To follow up and make our small plates more of a meal, we added their Winter Salad, a generous serving of chopped up endive, arugula, and radicchio tossed with accoutrements that played sweet, tart, and salty chords—crisp apples, juicy clementines, and nuggets of sharp nutty Pecorino. It was a Tuesday, which is Fondue Night at Black Mountain, and since it also happened to be bitter cold and raining out, we were more than happy to dip into a bubbly pot of Swiss Fondue ($16), served with chunks of bread studded with sausage. Yum. The fondue had filled us (and warmed us) so we weren’t in the mood for dessert (or more cheese from their nice little list), but we were hesitant to leave the warmth of our cocoon. So we lingered after dinner over a couple of glasses of Cossar Gordon Madiera ($10) until it was time to walk home.
When I got home that night, I was all about the restaurant. I told Craig about the cozy porch and the farmhouse atmosphere and the terrific fondue (we got engaged shortly after sharing a big pot of fondue and a bottle of wine at the Village Cheese shop in Mattituck). I told him about the fireplace and the L-shaped bar with two beer taps that change regularly. “I’m in, let’s go,” he said. We looked at our calendars and marked it down for a night last week after we went to see Endgame at BAM. The production was great—John Turturro, and Max Casella were terrific, and as my friend Steven said, How can you miss a chance to see Elaine Stritch in a garbage can? Indeed. We headed over to Black Mountain for a late dinner discussing Beckett and got into the details of Waiting for Godot and Endgame, the parallels between Pozzo and Lucky, Hamm and Clov, and the similar themes that Beckett explores in these plays—power, loneliness, and the drama (or lack thereof) of living out our time on this earth. By the time we got over to Black Mountain, and found the front porch occupied by friends sipping wine and snacking on charcuterie, happily bundled in wool wraps and hats, we definitely had the beginnings of some sort of a Beckett thesis. Again, it was a rather cold night, and we were happy to get inside. We took a table toward the back by the fireplace, which unfortunately was not blazing that night. But somehow the proximity to the potential warmth and the smell of the already smoldered ash did the trick. We ordered a bottle of Oregon’s Sipino Pinot Noir (2004, $37), which was fine, though rather thin to my taste. (Turns out we were served a 2006 instead of the 2004, which might explain it though I don’t know enough about Oregon vintages to know, so if you do, please share your two cents below) and the smoked salmon crostini—pretty simple, but the bread was toasted just enough so you weren’t risking cracking a tooth and the salmon was piled on quite generously. The crostini also come with a warm crock or ricotta topped with almonds and honey that’s nice little add-on.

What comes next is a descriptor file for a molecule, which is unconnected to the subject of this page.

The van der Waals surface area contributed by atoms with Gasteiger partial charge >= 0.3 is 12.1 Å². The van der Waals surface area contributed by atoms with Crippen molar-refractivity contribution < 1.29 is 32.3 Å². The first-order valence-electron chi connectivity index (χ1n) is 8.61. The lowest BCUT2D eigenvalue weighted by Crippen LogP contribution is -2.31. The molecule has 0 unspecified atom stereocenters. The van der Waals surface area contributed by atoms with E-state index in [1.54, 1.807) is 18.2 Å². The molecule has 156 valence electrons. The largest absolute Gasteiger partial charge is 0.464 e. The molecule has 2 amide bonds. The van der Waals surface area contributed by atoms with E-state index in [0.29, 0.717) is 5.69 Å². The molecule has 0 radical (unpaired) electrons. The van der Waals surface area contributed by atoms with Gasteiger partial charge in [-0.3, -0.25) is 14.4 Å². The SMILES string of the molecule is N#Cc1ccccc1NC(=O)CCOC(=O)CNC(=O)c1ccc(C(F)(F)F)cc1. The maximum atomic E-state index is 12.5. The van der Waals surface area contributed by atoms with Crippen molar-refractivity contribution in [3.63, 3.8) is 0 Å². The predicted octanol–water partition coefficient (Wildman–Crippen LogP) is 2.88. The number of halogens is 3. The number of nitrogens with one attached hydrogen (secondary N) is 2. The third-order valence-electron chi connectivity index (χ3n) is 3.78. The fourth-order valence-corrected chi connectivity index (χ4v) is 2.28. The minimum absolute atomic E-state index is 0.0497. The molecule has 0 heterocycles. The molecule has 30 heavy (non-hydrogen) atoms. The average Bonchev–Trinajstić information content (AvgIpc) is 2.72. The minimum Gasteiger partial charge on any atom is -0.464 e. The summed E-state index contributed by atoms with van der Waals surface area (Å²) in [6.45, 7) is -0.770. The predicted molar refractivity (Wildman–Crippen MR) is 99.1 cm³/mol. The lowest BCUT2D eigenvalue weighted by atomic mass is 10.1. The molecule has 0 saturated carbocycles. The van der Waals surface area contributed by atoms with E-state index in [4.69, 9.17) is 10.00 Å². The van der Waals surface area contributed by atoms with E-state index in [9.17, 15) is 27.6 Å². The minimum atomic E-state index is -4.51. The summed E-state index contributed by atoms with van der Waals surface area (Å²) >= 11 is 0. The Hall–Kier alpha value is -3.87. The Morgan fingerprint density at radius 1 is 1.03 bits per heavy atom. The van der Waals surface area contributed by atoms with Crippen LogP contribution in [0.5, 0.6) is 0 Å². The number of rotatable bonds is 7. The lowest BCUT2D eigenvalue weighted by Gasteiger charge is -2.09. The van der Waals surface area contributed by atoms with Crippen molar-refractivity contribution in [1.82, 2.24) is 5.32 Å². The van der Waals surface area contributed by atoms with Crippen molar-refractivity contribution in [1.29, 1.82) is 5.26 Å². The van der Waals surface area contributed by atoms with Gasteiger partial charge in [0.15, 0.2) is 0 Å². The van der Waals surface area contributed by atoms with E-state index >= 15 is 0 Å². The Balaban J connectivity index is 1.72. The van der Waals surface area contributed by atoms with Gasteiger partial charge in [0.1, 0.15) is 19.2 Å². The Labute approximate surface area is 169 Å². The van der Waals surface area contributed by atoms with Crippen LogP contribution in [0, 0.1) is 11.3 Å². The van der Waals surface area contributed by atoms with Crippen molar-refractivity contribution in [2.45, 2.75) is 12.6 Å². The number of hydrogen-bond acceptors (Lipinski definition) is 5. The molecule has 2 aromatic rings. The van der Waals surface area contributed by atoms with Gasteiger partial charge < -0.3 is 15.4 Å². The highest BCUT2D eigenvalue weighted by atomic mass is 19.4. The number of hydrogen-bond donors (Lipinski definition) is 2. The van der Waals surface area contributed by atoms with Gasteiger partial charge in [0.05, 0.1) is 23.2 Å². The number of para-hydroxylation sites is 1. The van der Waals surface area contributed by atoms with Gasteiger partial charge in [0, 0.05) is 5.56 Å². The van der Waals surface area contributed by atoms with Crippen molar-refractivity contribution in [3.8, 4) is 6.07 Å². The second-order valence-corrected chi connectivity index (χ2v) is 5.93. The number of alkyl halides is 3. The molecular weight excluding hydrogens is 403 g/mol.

We poured a few more glasses of wine with our next course—a house charcuterie plate—a wooden board piled up with cured meats (proscuitto and sopressata), paté, a little egg cup filled with nice Dijon mustard and as the menu reads, “the usual olives,” which I thought was pretty funny, though these olives were also studded with caperberries, which made them unusual to me. The charcuterie plate also comes with a dish filled with baguette slices and that great sausage bread. “There’s sausage in this bread!” Craig said, with a thrill, like a kid who’d just been visited by a very generous tooth fairy. It’s a simple surprise, but it goes a long way. Now I realize it’s sort of gilding the lily to eat sausage bread with your plate of cured meats, but hey, why not? I was reminded of a line from Endgame: “You're on earth, there's no cure for that!” That’s certainly one way of looking at it. So gild that lily. Have sausage on your sausage bread, have a pot of fondue, and spend a night in a little log cabin on Hoyt Street called Black Mountain Wine House.